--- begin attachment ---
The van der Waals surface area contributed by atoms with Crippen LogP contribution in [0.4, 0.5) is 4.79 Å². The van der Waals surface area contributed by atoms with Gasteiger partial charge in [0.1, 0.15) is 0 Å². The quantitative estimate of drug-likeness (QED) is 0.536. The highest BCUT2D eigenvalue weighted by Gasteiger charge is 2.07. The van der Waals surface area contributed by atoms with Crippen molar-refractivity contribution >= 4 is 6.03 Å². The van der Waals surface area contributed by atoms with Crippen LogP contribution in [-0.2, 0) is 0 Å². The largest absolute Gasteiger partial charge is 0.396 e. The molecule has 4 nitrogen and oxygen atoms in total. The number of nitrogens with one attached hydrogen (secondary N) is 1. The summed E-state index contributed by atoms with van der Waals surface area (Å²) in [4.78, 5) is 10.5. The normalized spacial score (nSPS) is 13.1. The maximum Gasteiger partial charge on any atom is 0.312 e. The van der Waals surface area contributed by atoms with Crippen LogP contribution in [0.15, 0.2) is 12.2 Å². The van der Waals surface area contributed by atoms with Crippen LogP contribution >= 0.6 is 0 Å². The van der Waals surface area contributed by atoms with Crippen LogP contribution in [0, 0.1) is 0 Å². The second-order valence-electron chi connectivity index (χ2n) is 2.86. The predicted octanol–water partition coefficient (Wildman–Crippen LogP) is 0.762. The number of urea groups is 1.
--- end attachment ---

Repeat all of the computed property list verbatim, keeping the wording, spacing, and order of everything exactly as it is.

The van der Waals surface area contributed by atoms with Crippen LogP contribution in [0.4, 0.5) is 4.79 Å². The van der Waals surface area contributed by atoms with Gasteiger partial charge in [0.1, 0.15) is 0 Å². The quantitative estimate of drug-likeness (QED) is 0.536. The highest BCUT2D eigenvalue weighted by Gasteiger charge is 2.07. The van der Waals surface area contributed by atoms with Crippen molar-refractivity contribution >= 4 is 6.03 Å². The van der Waals surface area contributed by atoms with Crippen LogP contribution in [-0.2, 0) is 0 Å². The largest absolute Gasteiger partial charge is 0.396 e. The molecule has 4 nitrogen and oxygen atoms in total. The number of nitrogens with one attached hydrogen (secondary N) is 1. The summed E-state index contributed by atoms with van der Waals surface area (Å²) in [4.78, 5) is 10.5. The normalized spacial score (nSPS) is 13.1. The maximum Gasteiger partial charge on any atom is 0.312 e. The van der Waals surface area contributed by atoms with Crippen LogP contribution in [0.15, 0.2) is 12.2 Å². The van der Waals surface area contributed by atoms with Crippen LogP contribution >= 0.6 is 0 Å². The van der Waals surface area contributed by atoms with Crippen LogP contribution in [0, 0.1) is 0 Å². The second-order valence-electron chi connectivity index (χ2n) is 2.86. The predicted octanol–water partition coefficient (Wildman–Crippen LogP) is 0.762. The number of urea groups is 1.